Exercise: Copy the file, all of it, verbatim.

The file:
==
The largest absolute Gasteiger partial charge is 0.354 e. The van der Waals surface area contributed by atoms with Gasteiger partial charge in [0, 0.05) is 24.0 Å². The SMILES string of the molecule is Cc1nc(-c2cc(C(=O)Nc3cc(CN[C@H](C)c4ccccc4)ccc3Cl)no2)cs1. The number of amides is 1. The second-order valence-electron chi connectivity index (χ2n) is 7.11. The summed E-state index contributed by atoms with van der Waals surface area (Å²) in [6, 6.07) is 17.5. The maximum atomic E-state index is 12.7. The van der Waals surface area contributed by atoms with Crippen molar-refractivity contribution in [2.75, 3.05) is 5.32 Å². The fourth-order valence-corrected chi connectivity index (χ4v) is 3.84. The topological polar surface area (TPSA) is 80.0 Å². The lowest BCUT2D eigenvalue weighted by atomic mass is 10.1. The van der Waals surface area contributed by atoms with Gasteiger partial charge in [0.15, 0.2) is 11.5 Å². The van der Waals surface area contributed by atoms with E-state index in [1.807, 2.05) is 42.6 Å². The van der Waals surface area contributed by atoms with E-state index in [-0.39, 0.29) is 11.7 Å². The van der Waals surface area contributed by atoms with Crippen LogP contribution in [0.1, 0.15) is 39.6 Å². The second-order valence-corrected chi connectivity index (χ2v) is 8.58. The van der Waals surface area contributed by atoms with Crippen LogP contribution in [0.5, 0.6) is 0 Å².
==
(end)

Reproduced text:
The largest absolute Gasteiger partial charge is 0.354 e. The van der Waals surface area contributed by atoms with Gasteiger partial charge in [0, 0.05) is 24.0 Å². The SMILES string of the molecule is Cc1nc(-c2cc(C(=O)Nc3cc(CN[C@H](C)c4ccccc4)ccc3Cl)no2)cs1. The number of amides is 1. The second-order valence-electron chi connectivity index (χ2n) is 7.11. The summed E-state index contributed by atoms with van der Waals surface area (Å²) in [6, 6.07) is 17.5. The maximum atomic E-state index is 12.7. The van der Waals surface area contributed by atoms with Crippen molar-refractivity contribution in [2.75, 3.05) is 5.32 Å². The fourth-order valence-corrected chi connectivity index (χ4v) is 3.84. The topological polar surface area (TPSA) is 80.0 Å². The lowest BCUT2D eigenvalue weighted by atomic mass is 10.1. The van der Waals surface area contributed by atoms with Gasteiger partial charge in [0.15, 0.2) is 11.5 Å². The van der Waals surface area contributed by atoms with E-state index in [1.807, 2.05) is 42.6 Å². The van der Waals surface area contributed by atoms with E-state index in [-0.39, 0.29) is 11.7 Å². The van der Waals surface area contributed by atoms with Crippen LogP contribution in [0.1, 0.15) is 39.6 Å². The second-order valence-corrected chi connectivity index (χ2v) is 8.58. The van der Waals surface area contributed by atoms with Crippen LogP contribution in [0.5, 0.6) is 0 Å².